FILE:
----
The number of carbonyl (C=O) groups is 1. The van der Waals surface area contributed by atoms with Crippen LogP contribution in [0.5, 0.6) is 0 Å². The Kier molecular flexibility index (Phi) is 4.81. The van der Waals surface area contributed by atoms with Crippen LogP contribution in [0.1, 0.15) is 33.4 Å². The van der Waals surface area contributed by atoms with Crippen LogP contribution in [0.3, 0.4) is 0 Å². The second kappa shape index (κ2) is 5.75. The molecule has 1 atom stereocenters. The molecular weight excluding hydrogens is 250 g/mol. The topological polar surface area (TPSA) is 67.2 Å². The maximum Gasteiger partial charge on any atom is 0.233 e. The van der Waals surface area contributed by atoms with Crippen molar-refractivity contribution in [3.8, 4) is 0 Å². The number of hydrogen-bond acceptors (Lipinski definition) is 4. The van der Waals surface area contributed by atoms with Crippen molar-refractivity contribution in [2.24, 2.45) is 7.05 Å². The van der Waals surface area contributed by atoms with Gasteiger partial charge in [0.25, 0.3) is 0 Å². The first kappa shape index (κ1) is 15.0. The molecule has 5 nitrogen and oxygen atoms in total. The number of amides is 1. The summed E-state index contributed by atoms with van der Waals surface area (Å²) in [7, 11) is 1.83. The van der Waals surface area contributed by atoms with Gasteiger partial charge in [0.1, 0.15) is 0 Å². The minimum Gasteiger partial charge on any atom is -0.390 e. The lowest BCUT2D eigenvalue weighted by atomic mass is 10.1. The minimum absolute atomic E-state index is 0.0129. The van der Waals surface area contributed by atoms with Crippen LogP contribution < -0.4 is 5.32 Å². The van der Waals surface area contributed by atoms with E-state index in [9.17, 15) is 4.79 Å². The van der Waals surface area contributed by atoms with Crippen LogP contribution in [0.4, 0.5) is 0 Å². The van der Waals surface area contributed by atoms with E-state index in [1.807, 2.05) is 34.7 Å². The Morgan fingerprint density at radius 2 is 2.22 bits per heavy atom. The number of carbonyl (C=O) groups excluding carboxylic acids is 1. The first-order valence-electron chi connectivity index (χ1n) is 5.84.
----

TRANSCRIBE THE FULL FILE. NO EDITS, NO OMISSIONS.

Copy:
The number of carbonyl (C=O) groups is 1. The van der Waals surface area contributed by atoms with Crippen LogP contribution in [0.5, 0.6) is 0 Å². The Kier molecular flexibility index (Phi) is 4.81. The van der Waals surface area contributed by atoms with Crippen LogP contribution in [0.1, 0.15) is 33.4 Å². The van der Waals surface area contributed by atoms with Crippen LogP contribution in [0.3, 0.4) is 0 Å². The second kappa shape index (κ2) is 5.75. The molecule has 1 atom stereocenters. The molecular weight excluding hydrogens is 250 g/mol. The topological polar surface area (TPSA) is 67.2 Å². The maximum Gasteiger partial charge on any atom is 0.233 e. The van der Waals surface area contributed by atoms with Crippen molar-refractivity contribution in [3.8, 4) is 0 Å². The number of hydrogen-bond acceptors (Lipinski definition) is 4. The van der Waals surface area contributed by atoms with Crippen molar-refractivity contribution in [2.24, 2.45) is 7.05 Å². The van der Waals surface area contributed by atoms with Gasteiger partial charge in [0.25, 0.3) is 0 Å². The first kappa shape index (κ1) is 15.0. The molecule has 5 nitrogen and oxygen atoms in total. The number of amides is 1. The summed E-state index contributed by atoms with van der Waals surface area (Å²) in [7, 11) is 1.83. The van der Waals surface area contributed by atoms with Gasteiger partial charge in [0.1, 0.15) is 0 Å². The minimum Gasteiger partial charge on any atom is -0.390 e. The lowest BCUT2D eigenvalue weighted by atomic mass is 10.1. The minimum absolute atomic E-state index is 0.0129. The van der Waals surface area contributed by atoms with Crippen LogP contribution < -0.4 is 5.32 Å². The van der Waals surface area contributed by atoms with E-state index in [9.17, 15) is 4.79 Å². The van der Waals surface area contributed by atoms with Crippen LogP contribution in [0.4, 0.5) is 0 Å². The van der Waals surface area contributed by atoms with E-state index in [1.807, 2.05) is 34.7 Å². The Morgan fingerprint density at radius 2 is 2.22 bits per heavy atom. The number of carbonyl (C=O) groups excluding carboxylic acids is 1. The first-order valence-electron chi connectivity index (χ1n) is 5.84.